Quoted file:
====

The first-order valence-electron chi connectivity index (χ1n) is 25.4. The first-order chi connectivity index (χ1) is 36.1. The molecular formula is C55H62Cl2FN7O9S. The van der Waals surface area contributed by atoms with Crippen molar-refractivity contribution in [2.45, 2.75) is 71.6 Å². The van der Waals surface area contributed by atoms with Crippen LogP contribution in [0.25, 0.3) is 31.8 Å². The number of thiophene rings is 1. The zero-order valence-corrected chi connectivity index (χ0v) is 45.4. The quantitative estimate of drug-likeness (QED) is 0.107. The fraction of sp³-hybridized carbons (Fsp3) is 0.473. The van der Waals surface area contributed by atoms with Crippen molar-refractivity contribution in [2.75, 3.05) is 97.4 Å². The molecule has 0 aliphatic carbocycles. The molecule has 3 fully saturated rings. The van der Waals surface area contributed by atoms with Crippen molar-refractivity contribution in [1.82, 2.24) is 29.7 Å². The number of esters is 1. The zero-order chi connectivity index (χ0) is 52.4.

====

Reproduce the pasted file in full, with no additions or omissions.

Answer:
The first-order valence-electron chi connectivity index (χ1n) is 25.4. The first-order chi connectivity index (χ1) is 36.1. The molecular formula is C55H62Cl2FN7O9S. The van der Waals surface area contributed by atoms with Crippen molar-refractivity contribution in [2.45, 2.75) is 71.6 Å². The van der Waals surface area contributed by atoms with Crippen LogP contribution in [0.25, 0.3) is 31.8 Å². The number of thiophene rings is 1. The zero-order valence-corrected chi connectivity index (χ0v) is 45.4. The quantitative estimate of drug-likeness (QED) is 0.107. The fraction of sp³-hybridized carbons (Fsp3) is 0.473. The van der Waals surface area contributed by atoms with Crippen molar-refractivity contribution in [2.75, 3.05) is 97.4 Å². The molecule has 0 aliphatic carbocycles. The molecule has 3 fully saturated rings. The van der Waals surface area contributed by atoms with Crippen molar-refractivity contribution in [1.82, 2.24) is 29.7 Å². The number of esters is 1. The zero-order chi connectivity index (χ0) is 52.4.